Madden: Leaving might be Ben's best bet
By Mark Madden Times Sports Correspondent
Ben Roethlisberger’s reported request to leave the Steelers isn’t necessarily what it seems.
Roethlisberger might really want to leave. Or he might want offensive coordinator Todd Haley fired. Roethlisberger might want the franchise to finally enter the new millennium in terms of offensive emphasis. He might want put in a position to succeed.
That’s just not currently happening with the Steelers.
Haley shouldn’t shoulder all the blame for the mess that is the Steelers’ offense. The platoon is flawed in the assembly. The just-rebuilt offensive line stinks, and there is no true No. 1 receiver.
Philosophically and strategically, it’s hard to believe this is the offense Haley wants. Consider his previous work. But Haley wanted a job, and the only way to get this one was to adhere to Art Rooney II’s antiquated vision. Art II wants to replicate the traditional “Steeler way,” pounding the run to set up the pass.
That game doesn’t exist anymore. Watch a typical NFL contest. It often looks like a different sport than the Steelers play.
The run hasn’t disappeared and isn’t insignificant. But, league-wide, it’s clearly secondary. The Steelers’ approach is misuse of a quarterback who, utilized properly, would be and has been among the NFL’s best. The Steelers try to win the game with balance, then turn to Roethlisberger to bail them out.
Consider the Steelers’ effective use of the no-huddle, with Ben calling the plays. It’s barely done until the Steelers trail. Desperation shouldn’t be the only trigger for your best tactic.
But the Steelers don’t want to take the game out of the coaches’ hands. The Steelers may be the only franchise in sports where the coaches’ egos supersede how to best use the star.
It seems like the Steelers organization has never trusted or liked Roethlisberger since the 2010 rape allegations in Georgia. It seems like he’s always being minimized, or put in his place. Even if that’s not true, here’s betting Roethlisberger feels that way.
Is there any denying that the Steelers’ dishonest “retiring” of offensive coordinator Bruce Arians following the 2011 season – just one year removed from a Steelers’ Super Bowl appearance – was a disastrous move on so many levels?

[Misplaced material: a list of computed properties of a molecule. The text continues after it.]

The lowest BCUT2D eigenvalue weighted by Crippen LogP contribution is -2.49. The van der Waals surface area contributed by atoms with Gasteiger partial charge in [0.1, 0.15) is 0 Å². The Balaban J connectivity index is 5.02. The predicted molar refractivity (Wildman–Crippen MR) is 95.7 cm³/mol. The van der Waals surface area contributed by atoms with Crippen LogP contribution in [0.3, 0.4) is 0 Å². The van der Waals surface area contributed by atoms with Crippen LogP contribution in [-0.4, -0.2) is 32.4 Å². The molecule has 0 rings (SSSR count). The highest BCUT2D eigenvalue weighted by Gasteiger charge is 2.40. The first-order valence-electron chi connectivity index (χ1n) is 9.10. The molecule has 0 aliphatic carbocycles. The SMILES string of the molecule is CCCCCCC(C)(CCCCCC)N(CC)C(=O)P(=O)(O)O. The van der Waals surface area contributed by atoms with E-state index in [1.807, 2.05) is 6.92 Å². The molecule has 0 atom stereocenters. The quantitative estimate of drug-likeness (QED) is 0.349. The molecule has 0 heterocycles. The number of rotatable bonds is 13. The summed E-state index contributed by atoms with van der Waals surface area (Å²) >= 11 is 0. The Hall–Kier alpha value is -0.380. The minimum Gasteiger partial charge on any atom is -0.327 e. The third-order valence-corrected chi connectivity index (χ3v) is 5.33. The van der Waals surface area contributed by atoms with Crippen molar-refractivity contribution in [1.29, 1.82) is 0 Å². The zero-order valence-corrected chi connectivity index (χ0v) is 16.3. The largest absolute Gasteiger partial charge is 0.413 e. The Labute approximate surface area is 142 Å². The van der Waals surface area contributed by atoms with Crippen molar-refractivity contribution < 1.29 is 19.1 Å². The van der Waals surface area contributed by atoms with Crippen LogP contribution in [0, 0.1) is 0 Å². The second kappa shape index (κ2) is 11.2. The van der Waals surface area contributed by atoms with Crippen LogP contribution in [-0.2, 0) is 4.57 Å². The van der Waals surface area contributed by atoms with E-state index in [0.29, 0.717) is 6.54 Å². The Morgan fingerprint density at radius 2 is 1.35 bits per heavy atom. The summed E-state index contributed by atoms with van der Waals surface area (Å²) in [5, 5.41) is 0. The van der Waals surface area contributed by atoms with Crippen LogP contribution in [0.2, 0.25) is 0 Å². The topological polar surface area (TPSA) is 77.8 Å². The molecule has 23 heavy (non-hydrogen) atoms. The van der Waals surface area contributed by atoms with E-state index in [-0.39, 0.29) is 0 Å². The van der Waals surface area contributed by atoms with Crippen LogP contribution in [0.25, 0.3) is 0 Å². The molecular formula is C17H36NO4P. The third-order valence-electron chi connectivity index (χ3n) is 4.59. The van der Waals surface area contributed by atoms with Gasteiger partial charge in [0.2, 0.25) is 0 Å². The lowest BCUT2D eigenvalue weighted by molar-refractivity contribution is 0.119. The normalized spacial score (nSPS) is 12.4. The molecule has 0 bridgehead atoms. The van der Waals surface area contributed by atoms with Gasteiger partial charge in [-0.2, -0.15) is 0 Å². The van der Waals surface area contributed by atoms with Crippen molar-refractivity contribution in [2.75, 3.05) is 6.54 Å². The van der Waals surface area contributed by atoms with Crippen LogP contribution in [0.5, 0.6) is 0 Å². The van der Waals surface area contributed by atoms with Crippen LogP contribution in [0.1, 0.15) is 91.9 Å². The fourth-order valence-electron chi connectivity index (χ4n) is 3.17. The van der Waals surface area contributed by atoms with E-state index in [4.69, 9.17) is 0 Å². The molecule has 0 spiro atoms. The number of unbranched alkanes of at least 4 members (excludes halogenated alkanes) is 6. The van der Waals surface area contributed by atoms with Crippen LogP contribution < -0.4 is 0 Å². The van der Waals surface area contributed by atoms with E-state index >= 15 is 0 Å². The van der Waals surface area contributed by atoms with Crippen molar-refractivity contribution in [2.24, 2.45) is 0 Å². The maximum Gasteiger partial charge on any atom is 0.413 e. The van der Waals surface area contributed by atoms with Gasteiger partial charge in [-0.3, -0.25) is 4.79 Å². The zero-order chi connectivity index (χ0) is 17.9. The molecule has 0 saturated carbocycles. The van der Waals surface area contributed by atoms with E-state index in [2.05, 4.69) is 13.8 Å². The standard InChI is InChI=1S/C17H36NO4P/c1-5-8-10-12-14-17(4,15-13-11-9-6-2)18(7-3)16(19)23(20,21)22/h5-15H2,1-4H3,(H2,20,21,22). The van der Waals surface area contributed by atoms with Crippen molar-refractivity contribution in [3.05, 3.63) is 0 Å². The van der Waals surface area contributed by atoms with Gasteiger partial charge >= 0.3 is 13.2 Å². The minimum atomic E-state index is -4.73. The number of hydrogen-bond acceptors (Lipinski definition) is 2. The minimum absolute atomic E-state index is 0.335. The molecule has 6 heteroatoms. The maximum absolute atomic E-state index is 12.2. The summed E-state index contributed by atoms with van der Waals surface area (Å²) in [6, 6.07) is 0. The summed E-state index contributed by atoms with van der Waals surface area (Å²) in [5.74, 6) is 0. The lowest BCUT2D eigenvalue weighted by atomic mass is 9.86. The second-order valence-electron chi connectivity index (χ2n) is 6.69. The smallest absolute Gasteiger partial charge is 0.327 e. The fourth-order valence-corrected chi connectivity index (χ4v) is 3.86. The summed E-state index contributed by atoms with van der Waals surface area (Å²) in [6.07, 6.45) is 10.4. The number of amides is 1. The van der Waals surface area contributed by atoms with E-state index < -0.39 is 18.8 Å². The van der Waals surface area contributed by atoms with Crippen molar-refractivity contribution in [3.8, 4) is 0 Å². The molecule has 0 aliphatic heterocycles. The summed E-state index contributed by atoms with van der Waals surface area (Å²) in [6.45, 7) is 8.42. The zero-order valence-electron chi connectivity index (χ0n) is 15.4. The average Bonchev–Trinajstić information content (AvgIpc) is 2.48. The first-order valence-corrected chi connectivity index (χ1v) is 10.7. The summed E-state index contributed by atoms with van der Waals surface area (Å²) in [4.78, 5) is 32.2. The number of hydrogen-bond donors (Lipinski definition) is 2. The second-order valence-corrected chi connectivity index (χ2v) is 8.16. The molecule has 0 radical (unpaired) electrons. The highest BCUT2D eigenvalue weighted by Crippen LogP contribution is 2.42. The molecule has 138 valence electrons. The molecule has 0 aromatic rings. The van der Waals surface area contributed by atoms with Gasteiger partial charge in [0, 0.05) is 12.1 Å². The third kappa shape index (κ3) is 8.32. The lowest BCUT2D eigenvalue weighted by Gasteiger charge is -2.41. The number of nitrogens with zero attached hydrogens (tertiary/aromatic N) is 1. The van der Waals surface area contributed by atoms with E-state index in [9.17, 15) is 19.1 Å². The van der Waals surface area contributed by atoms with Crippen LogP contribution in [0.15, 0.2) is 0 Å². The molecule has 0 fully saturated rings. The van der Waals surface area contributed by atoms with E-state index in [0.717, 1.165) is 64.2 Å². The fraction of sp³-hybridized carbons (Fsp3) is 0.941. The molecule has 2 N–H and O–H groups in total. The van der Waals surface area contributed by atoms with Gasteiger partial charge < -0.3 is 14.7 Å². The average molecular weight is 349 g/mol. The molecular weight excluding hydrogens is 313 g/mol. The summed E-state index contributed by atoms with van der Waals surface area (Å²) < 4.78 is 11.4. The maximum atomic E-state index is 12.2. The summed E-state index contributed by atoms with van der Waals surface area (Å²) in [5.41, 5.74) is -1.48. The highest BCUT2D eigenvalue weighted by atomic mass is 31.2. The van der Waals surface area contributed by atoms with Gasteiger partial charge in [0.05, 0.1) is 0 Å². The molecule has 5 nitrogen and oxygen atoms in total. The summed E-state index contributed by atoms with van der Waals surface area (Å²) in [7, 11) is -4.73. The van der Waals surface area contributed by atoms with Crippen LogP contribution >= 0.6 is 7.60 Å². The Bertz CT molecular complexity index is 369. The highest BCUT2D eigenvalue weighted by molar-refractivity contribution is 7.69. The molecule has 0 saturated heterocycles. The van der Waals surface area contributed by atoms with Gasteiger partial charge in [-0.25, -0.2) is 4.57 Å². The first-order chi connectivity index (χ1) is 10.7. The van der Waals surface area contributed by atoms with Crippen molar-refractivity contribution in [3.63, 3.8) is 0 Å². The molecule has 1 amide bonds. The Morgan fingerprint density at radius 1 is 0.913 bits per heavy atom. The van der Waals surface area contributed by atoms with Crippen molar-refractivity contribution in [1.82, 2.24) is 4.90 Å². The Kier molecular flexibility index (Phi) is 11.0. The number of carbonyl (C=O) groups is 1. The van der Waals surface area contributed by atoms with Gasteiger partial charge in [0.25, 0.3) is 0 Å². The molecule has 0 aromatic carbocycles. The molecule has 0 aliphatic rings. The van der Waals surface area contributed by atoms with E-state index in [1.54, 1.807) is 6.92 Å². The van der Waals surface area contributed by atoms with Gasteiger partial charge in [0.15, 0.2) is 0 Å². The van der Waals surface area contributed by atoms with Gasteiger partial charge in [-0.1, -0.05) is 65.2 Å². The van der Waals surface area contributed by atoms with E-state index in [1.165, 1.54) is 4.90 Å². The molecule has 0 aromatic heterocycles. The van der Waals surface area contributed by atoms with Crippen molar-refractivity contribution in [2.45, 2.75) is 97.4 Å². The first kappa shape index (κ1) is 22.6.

The result: An offensive downgrade caused largely by turning away from Roethlisberger as the primary weapon – making him “dink and dunk.” Perhaps worse, running off Roethlisberger’s friend and mentor further fractured the relationship between franchise and quarterback.
And it made going to Arizona – where Arians is head coach and Larry Fitzgerald a legit No. 1 receiver – a logical destination.
Trading Roethlisberger might actually be best for the Steelers. Roethlisberger is 31. This should be his prime, but he’s taken such a physical beating. The Steelers are in a deep hole. They might not contend again, or even be average, anytime soon.
Tricky cap implications aside – the Steelers absorb over $11 million in dead money if they deal their QB - Roethlisberger could fetch great return. That could be Roethlisberger’s biggest value to the Steelers given the lack of talent on the current roster.
If Roethlisberger is trying to stage a power play, he might not win. The Steelers value the logo more than any player, and they don’t seem to like Roethlisberger very much.
The changes Roethlisberger likely wants would be best for the Steelers. If he doesn’t get them, there’s no point staying.
The Steelers are a lousy team. That’s not Roethlisberger’s fault. Management thought it had a playoff team at season’s start. Anyone with a brain disagreed with that. Look at the proof.
Yinzer Nation tends to automatically side with the Steelers. But ask yourself who, of these choices, has done his job best: Art II as president, Mike Tomlin as head coach, Haley as offensive coordinator, or Roethlisberger as quarterback?
My choice is Roethlisberger. By default. And it’s not even close. Art II and Haley never played a down of football between them. Tomlin’s arrogance has overwhelmed his ability. The Steelers are a mess, and it’s not the quarterback’s fault.
Don’t bluff, Ben. Don’t bargain. Get out.